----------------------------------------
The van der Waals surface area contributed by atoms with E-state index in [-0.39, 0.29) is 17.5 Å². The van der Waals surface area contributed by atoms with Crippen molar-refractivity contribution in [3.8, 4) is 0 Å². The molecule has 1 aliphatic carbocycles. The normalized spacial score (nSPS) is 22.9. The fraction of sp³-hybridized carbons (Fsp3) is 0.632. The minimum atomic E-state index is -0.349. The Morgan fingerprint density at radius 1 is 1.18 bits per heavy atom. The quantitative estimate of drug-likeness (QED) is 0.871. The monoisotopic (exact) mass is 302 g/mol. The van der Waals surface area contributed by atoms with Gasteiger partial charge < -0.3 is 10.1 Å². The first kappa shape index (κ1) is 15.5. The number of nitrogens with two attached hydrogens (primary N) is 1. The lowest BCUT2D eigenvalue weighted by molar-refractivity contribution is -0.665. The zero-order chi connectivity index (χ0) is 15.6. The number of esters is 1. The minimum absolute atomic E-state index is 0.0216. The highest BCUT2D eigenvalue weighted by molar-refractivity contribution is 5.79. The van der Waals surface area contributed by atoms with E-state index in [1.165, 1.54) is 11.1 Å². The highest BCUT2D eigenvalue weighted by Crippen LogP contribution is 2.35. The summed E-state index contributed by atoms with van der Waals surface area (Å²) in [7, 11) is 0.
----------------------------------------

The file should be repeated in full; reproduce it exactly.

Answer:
The van der Waals surface area contributed by atoms with E-state index in [-0.39, 0.29) is 17.5 Å². The van der Waals surface area contributed by atoms with Crippen molar-refractivity contribution in [3.8, 4) is 0 Å². The molecule has 1 aliphatic carbocycles. The normalized spacial score (nSPS) is 22.9. The fraction of sp³-hybridized carbons (Fsp3) is 0.632. The minimum atomic E-state index is -0.349. The Morgan fingerprint density at radius 1 is 1.18 bits per heavy atom. The quantitative estimate of drug-likeness (QED) is 0.871. The monoisotopic (exact) mass is 302 g/mol. The van der Waals surface area contributed by atoms with Gasteiger partial charge < -0.3 is 10.1 Å². The first kappa shape index (κ1) is 15.5. The number of nitrogens with two attached hydrogens (primary N) is 1. The lowest BCUT2D eigenvalue weighted by molar-refractivity contribution is -0.665. The zero-order chi connectivity index (χ0) is 15.6. The number of esters is 1. The minimum absolute atomic E-state index is 0.0216. The highest BCUT2D eigenvalue weighted by molar-refractivity contribution is 5.79. The van der Waals surface area contributed by atoms with E-state index in [1.165, 1.54) is 11.1 Å². The highest BCUT2D eigenvalue weighted by Crippen LogP contribution is 2.35. The summed E-state index contributed by atoms with van der Waals surface area (Å²) in [7, 11) is 0.